Because multiple government programs serve the same constituency, a single qualification process for enrollment in all applicable programs would generate government efficiencies and reach Americans who are missing out.
Speaking before the American Enterprise Institute back in 2014, former FCC Commissioner Mignon Clyburn said, “In most states, to enroll in federal benefit programs administered by state agencies, consumers already must gather their income-related documentation, and for some programs, go through a face-to-face interview. Allowing customers to enroll in Lifeline at the same time as they apply for other government benefits would provide a better experience for consumers and streamline our efforts.”
Second, the use of the Lifeline benefit can be made far simpler for consumers if the subsidy is provided directly to them via an electronic Lifeline benefit card account — like the SNAP program’s electronic benefit transfer (EBT) card. Not only would a Lifeline benefit card make participation in the program more convenient, but low-income
Americans would then be able to shop among the various providers and select the carrier and the precise service(s) that best suits their needs. The flexibility of greater consumer choice would be an encouragement for more program sign-ups.
And, the current Lifeline subsidy amount — $9.25 per month — isn’t enough to pay for a broadband subscription. For the subsidy to be truly meaningful, an increase in the monthly benefit is needed. Last December, Congress passed the temporary Emergency Broadband Benefit to provide low-income Americans up to a $50 per month discount ($75 per month on tribal lands) to offset the cost of broadband connectivity during the pandemic. After the emergency benefit runs out, a monthly benefit adequate to defray the cost of a broadband subscription will be needed.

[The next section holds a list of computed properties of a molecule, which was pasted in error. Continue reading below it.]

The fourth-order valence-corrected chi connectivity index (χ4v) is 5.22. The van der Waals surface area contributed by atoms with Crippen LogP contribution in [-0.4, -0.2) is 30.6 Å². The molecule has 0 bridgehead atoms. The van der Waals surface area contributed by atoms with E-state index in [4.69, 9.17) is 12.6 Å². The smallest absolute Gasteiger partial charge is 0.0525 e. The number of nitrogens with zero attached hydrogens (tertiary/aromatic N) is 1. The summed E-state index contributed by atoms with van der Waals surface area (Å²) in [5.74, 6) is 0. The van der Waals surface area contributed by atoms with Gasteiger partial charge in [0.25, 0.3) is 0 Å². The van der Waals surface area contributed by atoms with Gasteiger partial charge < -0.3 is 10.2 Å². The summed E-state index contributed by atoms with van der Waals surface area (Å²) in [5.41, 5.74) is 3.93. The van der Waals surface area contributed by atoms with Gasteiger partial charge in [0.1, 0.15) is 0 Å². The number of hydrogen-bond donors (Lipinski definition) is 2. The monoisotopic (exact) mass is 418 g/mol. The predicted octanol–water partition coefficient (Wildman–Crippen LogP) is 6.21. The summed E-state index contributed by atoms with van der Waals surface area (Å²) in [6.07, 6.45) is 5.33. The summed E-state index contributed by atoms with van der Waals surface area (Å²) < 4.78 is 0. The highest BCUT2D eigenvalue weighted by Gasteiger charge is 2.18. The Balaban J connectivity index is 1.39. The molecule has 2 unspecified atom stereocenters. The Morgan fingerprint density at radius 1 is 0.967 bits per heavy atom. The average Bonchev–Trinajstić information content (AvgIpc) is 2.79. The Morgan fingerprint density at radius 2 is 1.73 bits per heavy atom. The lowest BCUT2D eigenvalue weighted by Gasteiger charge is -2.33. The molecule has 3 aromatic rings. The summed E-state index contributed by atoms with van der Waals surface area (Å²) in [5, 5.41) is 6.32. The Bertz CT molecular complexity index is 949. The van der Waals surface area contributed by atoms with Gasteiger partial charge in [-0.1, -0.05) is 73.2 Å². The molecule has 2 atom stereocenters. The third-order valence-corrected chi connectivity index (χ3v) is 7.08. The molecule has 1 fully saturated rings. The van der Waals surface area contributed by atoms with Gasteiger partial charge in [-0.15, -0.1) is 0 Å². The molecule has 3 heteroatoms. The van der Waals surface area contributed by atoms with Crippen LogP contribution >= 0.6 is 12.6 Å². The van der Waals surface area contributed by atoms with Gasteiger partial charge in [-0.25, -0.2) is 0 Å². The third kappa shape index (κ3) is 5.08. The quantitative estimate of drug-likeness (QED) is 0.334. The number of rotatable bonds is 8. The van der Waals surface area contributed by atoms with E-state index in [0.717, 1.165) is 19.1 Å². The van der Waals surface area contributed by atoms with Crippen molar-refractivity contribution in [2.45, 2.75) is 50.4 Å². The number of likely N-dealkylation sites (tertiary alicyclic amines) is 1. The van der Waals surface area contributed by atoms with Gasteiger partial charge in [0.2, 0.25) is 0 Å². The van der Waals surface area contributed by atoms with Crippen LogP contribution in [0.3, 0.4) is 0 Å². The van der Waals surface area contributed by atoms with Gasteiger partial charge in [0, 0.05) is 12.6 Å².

In order to support more than a $9.25 monthly benefit, the funding source for the Lifeline program must also be reimagined. Currently, the program relies on the FCC’s Universal Service Fund, which is financed through a “tax” on traditional long-distance and international telephone services.
As greater use is made of the web for voice communications, coupled with less use of traditional telephones, the tax rate has increased to compensate for the shrinking revenues associated with landline phone services. A decade ago, the tax, known as the “contribution factor,” was 15.5%, but it’s now more than double that at an unsustainable 33.4%. Without changes, the problem will only worsen.
It’s easy to see that the financing of a broadband benefit should no longer be tied to a dying technology. Instead, funding for the Lifeline program could come from a “tax” shared across the entire internet ecosystem, including the edge providers that depend on broadband to reach their customers, or from direct congressional appropriations for the Lifeline program.
These reforms are realistic and straightforward. Rather than burn the program down, it’s time to rebuild Lifeline to ensure that it fulfills its original intention and reaches America’s neediest.